A request by management and horsemen at Hollywood Casino at Charles Town Races to reduce the number of live racing days for 2015 has renewed a discussion about the future of West Virginia Thoroughbred racing and what must be done to preserve it.
The discussion comes amid a tenuous financial situation for the industry. Since 2004 combined purses at the state's two Thoroughbred tracks have dropped almost 40% even though they are supplemented by revenue from video lottery terminals and table games.
Charles Town originally applied for 220 racing programs, the minimum number required by state statute. But in conjunction with the Charles Town Horsemen's Benevolent and Protective Association, the track requested a reduction to 193 programs for 2015.
The matter came before the West Virginia Racing Commission Dec. 16, but the regulatory agency couldn't act on it because of statutory requirements. Impacted parties such as horsemen and pari-mutuel clerks must first be officially notified, and if any object, a hearing must be scheduled.
A similar situation developed earlier in the summer when Mountaineer Casino, Racetrack & Resort requested to drop live racing in December because management projected the purse account would be depleted by the end of November. Though the Mountaineer HBPA board of directors voted to support the dates cut, individual horsemen objected and forced a hearing in Hancock County, where Mountaineer is located.
A hearing officer ordered the track to offer eight races a night instead of nine from September through November and said the track could eliminate 14 programs in December if it deemed purse money wasn't available. The meet ended Nov. 30.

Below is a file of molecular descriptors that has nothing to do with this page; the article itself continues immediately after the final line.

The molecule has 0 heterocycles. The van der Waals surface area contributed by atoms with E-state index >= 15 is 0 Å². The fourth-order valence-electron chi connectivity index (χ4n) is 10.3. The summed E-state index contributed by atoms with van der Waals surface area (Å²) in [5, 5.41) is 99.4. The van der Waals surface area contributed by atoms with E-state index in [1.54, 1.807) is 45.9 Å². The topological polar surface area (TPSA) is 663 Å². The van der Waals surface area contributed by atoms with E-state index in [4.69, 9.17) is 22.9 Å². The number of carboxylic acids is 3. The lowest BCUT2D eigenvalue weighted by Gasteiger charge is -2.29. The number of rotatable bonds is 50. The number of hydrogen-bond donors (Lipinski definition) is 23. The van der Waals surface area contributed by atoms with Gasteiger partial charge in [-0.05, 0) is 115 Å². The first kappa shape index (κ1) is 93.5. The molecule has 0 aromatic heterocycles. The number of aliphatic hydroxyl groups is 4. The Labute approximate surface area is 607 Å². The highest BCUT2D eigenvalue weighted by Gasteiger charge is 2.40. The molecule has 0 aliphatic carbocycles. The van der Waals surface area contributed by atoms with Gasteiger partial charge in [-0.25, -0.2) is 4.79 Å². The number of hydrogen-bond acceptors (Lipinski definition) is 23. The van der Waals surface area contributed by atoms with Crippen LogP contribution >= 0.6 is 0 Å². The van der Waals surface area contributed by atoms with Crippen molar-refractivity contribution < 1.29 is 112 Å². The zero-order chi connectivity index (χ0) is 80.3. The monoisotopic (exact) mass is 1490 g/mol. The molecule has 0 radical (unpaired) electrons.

Though a sufficient number of horses per race is a concern, there is a much bigger issue. Purse revenue from VLTs and table games at the two racetracks is down because of casino competition in neighboring states. Simultaneously, the state Legislature is taking more of racing's financial share from VLTs and funneling it to other state programs.
"The motivation to reduce dates was to preserve the purse account," Charles Town HBPA executive director Maria Catagnani told the WVRC. "We're looking at what we have and trying to be forward-thinking. We have ongoing discussions with management to allow us to continue racing through the year, and if funds are available, we would add days to the program."
Catagnani said the agreement not to make up 20 racing programs canceled earlier in 2014 because of weather and racing surface conditions helped preserve the purse structure at Charles Town in the final months of the year.
In 2005 the West Virginia Legislature passed a bill that authorized the transfer of more than $11 million a year in VLT purse money to make up a shortfall in workers' compensation programs in the state. The shift in funds was supposed to expire but never did.
In 2004, the year before the legislative action, purses at Charles Town totaled $51.9 million, and at Mountaineer $37.6 million, according to The Jockey Club Information Systems. By 2008, the purse payout at Charles Town had dropped to $39.3 million; at Mountaineer, $30.8 million.